LOGAN — Utah State faced BYU Saturday night in what one of their wide receivers called their biggest rivalry game. After a two-year winning streak for the Aggies, they finally fell to BYU 42-14 at home.
For three of the past four games, Utah State has fallen to its opponents and only managed to score two or less touchdowns in each game. Speculation about the team's offensive problems started as early as the season opener: was it the offensive line, receivers or quarterback that was at fault?
With the loss on Saturday, the frustration about the offense only got louder; but this time, it was in the direction of the coaching staff. Is it a problem with the team's play-calling and game management?
That question has a lot of implications considering that head coach Gary Andersen is in the middle of a return to Utah State and has a lot to prove to the team and supporters of the program that went 11-2 last season under Matt Wells.
But Andersen isn’t one to shy away from taking responsibility; if anything, he is more concerned about keeping the blame away from his starting quarterback Jordan Love.
As easy as it is to direct the frustration at the quarterback when there were three interceptions (each turned into touchdowns for BYU) in Saturday's game, junior wide receiver Jordan Nathan said he didn't think Love was to blame for the picks.
“Sometimes you see the end of it and think you know what the problem is,” Nathan said. “But he could have a hole in the O-line that made him nervous, or something else. I wouldn’t trade Jordan Love for any quarterback in the nation.”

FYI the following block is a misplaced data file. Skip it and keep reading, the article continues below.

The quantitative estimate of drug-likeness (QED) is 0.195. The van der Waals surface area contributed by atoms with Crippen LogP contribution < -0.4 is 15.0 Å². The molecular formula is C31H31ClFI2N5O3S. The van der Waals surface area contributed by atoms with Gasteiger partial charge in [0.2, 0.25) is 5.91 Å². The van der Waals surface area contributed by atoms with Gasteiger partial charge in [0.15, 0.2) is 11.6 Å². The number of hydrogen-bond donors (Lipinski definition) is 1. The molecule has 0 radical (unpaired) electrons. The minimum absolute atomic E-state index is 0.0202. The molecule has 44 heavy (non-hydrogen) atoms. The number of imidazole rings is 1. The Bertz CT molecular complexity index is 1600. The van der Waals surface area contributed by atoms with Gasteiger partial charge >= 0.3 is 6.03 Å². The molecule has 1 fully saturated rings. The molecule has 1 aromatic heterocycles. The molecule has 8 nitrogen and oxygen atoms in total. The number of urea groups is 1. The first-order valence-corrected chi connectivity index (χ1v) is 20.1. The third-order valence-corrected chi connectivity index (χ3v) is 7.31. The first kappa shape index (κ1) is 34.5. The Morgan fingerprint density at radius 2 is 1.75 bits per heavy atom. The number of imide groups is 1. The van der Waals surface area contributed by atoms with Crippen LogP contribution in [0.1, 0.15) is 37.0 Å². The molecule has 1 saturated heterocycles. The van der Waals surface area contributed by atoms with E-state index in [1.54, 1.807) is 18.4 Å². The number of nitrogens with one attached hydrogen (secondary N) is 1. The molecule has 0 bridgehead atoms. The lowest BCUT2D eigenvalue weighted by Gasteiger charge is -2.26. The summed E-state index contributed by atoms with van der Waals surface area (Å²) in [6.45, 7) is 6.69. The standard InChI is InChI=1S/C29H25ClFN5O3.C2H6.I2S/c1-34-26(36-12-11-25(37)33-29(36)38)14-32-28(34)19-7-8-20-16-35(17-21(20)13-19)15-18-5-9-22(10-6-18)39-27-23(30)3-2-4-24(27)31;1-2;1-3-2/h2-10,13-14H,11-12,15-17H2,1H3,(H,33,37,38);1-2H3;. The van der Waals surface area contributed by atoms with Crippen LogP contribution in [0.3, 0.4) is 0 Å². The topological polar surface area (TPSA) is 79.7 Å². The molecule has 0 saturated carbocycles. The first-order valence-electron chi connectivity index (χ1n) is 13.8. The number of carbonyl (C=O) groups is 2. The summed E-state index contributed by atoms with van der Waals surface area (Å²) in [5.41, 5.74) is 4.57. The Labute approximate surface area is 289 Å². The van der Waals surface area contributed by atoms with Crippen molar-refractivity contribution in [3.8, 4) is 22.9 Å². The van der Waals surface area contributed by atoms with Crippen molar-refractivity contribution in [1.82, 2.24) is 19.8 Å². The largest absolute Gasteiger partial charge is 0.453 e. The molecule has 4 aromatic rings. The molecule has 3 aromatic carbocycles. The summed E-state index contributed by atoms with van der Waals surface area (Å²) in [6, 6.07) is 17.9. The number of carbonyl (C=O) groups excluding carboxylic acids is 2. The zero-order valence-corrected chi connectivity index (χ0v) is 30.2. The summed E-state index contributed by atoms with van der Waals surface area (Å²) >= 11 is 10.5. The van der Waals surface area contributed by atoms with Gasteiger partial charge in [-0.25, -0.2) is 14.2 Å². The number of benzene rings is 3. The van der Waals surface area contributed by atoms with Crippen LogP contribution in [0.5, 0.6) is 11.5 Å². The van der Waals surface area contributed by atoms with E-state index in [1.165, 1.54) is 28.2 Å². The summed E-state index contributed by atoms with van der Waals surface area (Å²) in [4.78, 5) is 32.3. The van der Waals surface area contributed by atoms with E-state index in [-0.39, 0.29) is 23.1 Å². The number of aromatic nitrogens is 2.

Andersen vouched for Love in the same way the past three weeks even though Love has thrown more interceptions in the past three games than in any of his previous two seasons.
Against BYU, the three interceptions aside, Love was completing 60% of his passes and had a total of 394 passing yards — more than triple what he threw in the previous two losses. That type of improvement is enough to keep a coaching staff confident in a quarterback.
So while the questions arise about Love and the offense, Andersen is quick to not only deflect Love criticism but to take responsibility for the team. He said they'll look to film to see what they can fix as coaches.
As of Saturday night, though, Andersen said his team will need to mostly work on finishing drives and limiting turnovers.
“We got some things going, but we have to finish drives and we can’t turn it over. We got yards out there, so we saw significant improvement from the last couple of weeks on offense, but you didn’t see us finish drives because we turned it over or had a big sack,” Andersen said. “We’re going to come back fighting. We’re going to learn from it.”
The Aggies enter a tough part of its schedule, with Fresno State coming up Saturday. They then have back-to-back home games against Wyoming and Boise State before wrapping up the regular season at New Mexico.